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  2. I was just talking to a friend on something like this.. I said WE see ourselves one way, whereas other people see us differently.. what i see in the mirror, is not what they see… I always say i have so much white hair – they say “what ??” we’re too hard on ourselves.. i had a tear too………..

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  3. The real question here is WHY are we so negative about ourselves. Perhaps we think if we described ourselves in a positive light we might be perceived as being vain. Have we been raised to downplay our beautiful features? How many people can graciously accept a compliment…even about their clothes? Think about it…when someone compliments you on something you are wearing how do you reply? How many of you are apt to say “WHAT! This old thing????” Or something along those lines.

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  4. There are many things that could be good about this video. But, it reinforces beauty stereotypes by showing women how they DO fall within them. Maybe not from their perspective, but certainly from the perspective of someone else. What about the women who really do look like the descriptions given by participants? And you know they’re out there. This send the message that they are not and that they aren’t acceptable. In addition, if Unilever really wanted to change the underlying notions of personal beauty, they would stop producing the Axe commercials. which completely reinforce them and turn women into objects.

    For a different perspective, check out this article: http://www.huffingtonpost.ca/jazz-brice/dove-real-beauty-sketches-video-angry_b_3112339.html

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  5. Thank you for this video. I had not seen it, and believe it needs to be viewed by women, their family members, and men.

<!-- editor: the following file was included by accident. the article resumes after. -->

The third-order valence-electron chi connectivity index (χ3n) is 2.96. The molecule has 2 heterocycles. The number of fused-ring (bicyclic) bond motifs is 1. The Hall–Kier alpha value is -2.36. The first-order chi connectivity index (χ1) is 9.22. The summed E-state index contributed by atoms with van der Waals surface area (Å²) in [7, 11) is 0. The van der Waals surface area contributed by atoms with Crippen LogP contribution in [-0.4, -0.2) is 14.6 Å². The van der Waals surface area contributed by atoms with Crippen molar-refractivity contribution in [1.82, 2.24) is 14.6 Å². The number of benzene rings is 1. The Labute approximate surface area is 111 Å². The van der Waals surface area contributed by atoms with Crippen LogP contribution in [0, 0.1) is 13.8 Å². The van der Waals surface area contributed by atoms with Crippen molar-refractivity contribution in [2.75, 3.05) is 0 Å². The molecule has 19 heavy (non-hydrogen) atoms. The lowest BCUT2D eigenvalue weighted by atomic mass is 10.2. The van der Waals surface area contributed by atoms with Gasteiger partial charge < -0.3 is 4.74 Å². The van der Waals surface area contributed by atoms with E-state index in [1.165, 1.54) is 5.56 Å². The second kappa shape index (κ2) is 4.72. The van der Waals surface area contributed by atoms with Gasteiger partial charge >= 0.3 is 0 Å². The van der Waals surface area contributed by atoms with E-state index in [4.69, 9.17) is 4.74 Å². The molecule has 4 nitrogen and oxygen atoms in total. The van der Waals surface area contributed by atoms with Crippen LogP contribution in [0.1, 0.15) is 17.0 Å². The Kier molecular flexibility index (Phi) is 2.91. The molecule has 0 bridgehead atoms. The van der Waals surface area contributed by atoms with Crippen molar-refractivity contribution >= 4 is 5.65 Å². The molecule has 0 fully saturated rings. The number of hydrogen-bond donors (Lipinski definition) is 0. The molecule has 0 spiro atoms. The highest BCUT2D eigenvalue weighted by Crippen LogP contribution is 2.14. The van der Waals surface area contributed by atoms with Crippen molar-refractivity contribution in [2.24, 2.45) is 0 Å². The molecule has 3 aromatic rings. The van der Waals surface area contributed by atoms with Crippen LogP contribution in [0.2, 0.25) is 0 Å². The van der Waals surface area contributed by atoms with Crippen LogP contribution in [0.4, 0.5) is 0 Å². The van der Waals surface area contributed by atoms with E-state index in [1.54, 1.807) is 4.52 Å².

By women so they can check in with their own self image, how they feel, and how they act in the world as a result of what they have been taught by the people in their lives that either nurtured them or hurt them. My wish for women is to love yourself. To honestly see yourself and become strong in understanding your value is so much more than being merely decorative. Beauty is internal and shows itself when it is first believed. To mothers, grandmothers, sisters, brothers, partners, husbands, be secure enough in our own skin to not inflict harm to those you are to be role models to, protectors of, and lovers, spouses to.
    If you cannot be kind to your children, grandchildren, then I hope they will be strong enough to see and then understand your brokenness and not attach your hurtfulness to their own self worth. If they have… than my sincere hope is they will have someone in their lives that is a strong woman who can show them their value. So they can finally understand they are the only original they might ever get to see. Then a magical thing will occur they will finally understand they are enough. All they can complete the process of becoming all they were meant to be. Men will have been taught in childhood to protect and love and will grow up to nurture and love well.

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    • CORRECTION All should have typed Then
      Then they can complete the process of becoming all they were meant to be. ( See no one is perfect :) )

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  6. The video brought tears to my eyes. How hard we are on ourselves! I am 60 and should know better but don’t as I am part of a society that wants to stop aging. How sad and pathetic I feel. My partner showed me a pic he had taken of me and commented on how much he loved it and all I could think is how old and ugly I look. He keeps it on the desktop of his iPad and I cringe when I see it. Wow.